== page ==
Brussels, 8th March 2024

Every 8th March the world celebrates International Women’s Day. To celebrate the occasion, we have spoken to a couple of strong women around FAFCE who promote the family. Please read our feature interview with FAFCE second vice-president and president of KLS Angelika Weichsel Mitterrutzner.

We also had a conversation with Carla Di Lello, who is another champion of the family movement in Europe. As a lawyer, Carla has a rigorous attention to detail and a sharp intellect when analysing the impact of legislation on the family.

When reflecting on her upbringing, Carla raised the presence of intergenerational solidarity: “An example of strength and tenacity was my maternal grandmother, who was able to face difficulties in post-war Sicily without ever breaking down and knowing that the only solution was not to be discouraged and work hard.”

Her nonna did not have it easy. Despite being widowed at a young age, “she managed to raise her children, working in a land, Sicily, and in a historical period when it was not so usual that women took up employment.”

When asked about whether there were any heroic inspirations in the wider world that she drew encouragement from, Carla went back to her grandmother. “Nobody! I already had a great example in my grandmother. Sources of inspiration are usually found in the family.” We can all certainly find inspiration from women in our own family lives.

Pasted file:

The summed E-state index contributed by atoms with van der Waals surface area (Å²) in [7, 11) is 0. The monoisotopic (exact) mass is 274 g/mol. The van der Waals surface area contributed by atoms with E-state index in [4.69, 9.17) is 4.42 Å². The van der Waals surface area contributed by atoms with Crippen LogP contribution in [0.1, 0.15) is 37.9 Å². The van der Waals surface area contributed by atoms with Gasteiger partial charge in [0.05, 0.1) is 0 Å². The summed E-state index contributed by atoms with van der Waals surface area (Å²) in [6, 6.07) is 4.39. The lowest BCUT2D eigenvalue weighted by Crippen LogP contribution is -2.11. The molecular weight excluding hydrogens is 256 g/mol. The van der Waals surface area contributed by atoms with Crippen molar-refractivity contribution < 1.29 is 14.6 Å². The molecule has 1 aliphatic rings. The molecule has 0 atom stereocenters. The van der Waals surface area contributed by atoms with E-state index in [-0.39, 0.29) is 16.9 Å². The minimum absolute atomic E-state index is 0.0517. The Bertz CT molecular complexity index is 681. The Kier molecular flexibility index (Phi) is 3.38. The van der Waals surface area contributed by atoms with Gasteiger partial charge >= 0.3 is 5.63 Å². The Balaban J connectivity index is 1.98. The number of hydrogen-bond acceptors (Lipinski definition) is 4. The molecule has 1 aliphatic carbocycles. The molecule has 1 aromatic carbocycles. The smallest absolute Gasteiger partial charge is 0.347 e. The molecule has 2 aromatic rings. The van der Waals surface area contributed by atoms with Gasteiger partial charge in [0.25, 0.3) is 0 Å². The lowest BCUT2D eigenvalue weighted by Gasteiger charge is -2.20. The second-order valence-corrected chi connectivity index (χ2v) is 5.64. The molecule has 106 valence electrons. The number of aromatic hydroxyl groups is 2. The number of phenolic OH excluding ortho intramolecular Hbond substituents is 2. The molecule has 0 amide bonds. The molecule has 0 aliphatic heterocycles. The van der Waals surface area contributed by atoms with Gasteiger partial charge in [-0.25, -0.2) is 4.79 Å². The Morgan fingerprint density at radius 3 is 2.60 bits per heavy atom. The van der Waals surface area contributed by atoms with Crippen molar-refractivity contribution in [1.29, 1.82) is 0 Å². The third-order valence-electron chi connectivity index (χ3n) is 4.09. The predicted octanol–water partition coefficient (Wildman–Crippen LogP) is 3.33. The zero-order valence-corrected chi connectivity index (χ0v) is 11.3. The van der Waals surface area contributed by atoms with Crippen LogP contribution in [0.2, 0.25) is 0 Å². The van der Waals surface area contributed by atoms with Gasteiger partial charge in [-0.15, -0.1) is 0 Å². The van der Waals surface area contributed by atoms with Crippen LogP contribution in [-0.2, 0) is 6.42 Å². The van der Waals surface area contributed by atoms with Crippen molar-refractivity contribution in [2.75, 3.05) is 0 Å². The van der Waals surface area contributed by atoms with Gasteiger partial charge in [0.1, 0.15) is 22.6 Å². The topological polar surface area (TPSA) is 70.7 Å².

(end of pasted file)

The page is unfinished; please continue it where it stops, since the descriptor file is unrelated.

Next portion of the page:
While not everyone has the kind of challenging conditions that her grandmother had, it can still be an arduous life for women, especially in the balancing of work and family. “The greatest difficulty for women is the reconciliation of family and work management”, adds Carla.

The answer, though, is in unity and not division, insists Carla: “we talk, too often, about women and men as opposing persons. Both should be made responsible for the need to form an alliance between men and women in all sectors of society.” This is the natural reconciliation of the family, which infers a sharing of labour and responsibility in the service of children and, in turn, serves the community as a whole.

Carla sits as the Vice-President of the Catholic Jurists of Rome, a member of the Union of Italian Catholic Jurists (UGCI, or Unione Giuristi Cattolici Italiani in Italian). The central union consists of over 80 member unions at the local level. Formed in 1948, the UCGI is a crucial organisation for lay Catholics, particularly when it comes to campaigning for a legislative and juridical system informed by Christian ethics.

She reflects on her position and finds hope in these kinds of lay associations: “Women often manage to be an aggregating factor and usually manage to see things with a typically feminine vision. It’s important to be there. For this reason, I take very seriously my role as Vice-president of the Jurists Catholic of Rome and I encourage women to register in the association.”

For all the challenges in society, Carla reminds us that “the family will exist as long as men and women survive.” She added that, “the human being survives as part of a family”. While political and ideological divisions mask the reality of the family, Carla says that “the truth in this sense may be blurred, but then it will emerge.”